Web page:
Inaddition to learning quickly, top performers need to be able to produce resultsconsistently with speed, quality, and consistency.
Bothof these core abilities above depend on Deep Work. Without Deep Work, it isn’tpossible to master things quickly or produce consistent results with qualityand speed.
Youneed to go deep to gain knowledge and acquire new skills. Deeply focusedlearning will keep you competitive, employed, valuable, and successful, evenwhen automation is replacing jobs all around us.
And goingdeep is a must for producing high quality results consistently. Cal explains thisLaw of Productivity to help prove his point:
High Quality Work Produced =(Time Spent) x (Intensity of Focus)
Highquality work isn’t just about the amount of time you spend hammering away atthe project. It’s about the quality andintensity of your focus.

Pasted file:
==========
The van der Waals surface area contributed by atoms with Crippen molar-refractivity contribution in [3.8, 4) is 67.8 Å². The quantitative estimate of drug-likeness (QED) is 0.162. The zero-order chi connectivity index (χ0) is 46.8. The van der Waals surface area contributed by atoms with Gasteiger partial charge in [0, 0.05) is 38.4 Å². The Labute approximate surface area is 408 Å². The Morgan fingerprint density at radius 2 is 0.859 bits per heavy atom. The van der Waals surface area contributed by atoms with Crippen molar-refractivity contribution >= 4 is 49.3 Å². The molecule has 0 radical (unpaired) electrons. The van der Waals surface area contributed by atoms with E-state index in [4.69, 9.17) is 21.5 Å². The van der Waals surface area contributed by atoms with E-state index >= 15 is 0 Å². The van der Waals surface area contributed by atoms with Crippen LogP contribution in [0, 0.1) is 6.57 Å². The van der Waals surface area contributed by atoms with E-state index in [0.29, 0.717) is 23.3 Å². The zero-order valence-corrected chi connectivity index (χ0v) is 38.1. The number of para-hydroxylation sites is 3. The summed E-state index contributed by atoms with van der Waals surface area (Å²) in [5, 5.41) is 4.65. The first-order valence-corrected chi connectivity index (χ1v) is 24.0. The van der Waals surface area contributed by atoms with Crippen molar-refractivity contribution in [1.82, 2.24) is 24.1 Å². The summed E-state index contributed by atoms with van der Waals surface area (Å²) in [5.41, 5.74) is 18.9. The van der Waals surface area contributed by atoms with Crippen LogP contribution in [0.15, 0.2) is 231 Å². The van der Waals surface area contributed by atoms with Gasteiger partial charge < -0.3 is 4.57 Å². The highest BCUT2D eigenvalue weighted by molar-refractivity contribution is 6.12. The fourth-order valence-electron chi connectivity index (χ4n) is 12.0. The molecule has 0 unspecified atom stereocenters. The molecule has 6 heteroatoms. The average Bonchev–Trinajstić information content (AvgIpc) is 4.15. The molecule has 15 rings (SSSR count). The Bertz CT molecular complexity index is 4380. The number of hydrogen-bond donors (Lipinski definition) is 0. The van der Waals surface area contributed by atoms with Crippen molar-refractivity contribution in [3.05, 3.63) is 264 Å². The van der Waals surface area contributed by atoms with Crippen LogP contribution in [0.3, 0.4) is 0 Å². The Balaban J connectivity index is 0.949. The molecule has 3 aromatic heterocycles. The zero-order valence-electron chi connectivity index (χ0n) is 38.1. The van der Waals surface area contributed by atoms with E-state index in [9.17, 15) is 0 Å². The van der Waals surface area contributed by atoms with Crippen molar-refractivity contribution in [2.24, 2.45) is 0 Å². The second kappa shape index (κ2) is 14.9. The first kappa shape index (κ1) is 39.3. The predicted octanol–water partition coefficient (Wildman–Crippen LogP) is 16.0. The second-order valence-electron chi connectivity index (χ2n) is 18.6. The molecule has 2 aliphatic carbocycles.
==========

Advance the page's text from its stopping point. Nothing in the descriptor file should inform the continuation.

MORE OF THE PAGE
Deep,uninterrupted, and intense focus iscrucial. Because no matter how great you think you are at multi-tasking, it’simpossible to do two things well at the same time.
Researchshows that when switch from one task into another, your full attention doesn’timmediately go from Task A to Task B. Instead, “a residue of your attentionremains stuck thinking about the original task.” That attention residue is whatmakes multi-tasking so much less effective than doing Deep Work.
When peoplemulti-task, they tend to perform poorly on each task because their attention isunfocused, divided, and distracted. The previous task always distracts attentionfrom the current one.
Digitaldistraction is commonplace nowadays and you might think it isn’t doing anyharm. But checking your social media or email every 5, 10, or 15 minutes duringwork your will distract your attention, bring down the quality of your work, andhurt your results.
Toproduce at peak levels you need to work for extended periods of time with fullconcentration on a single task free from interruptions. Without that, it isreally challenging to produce high quality work at an elite level.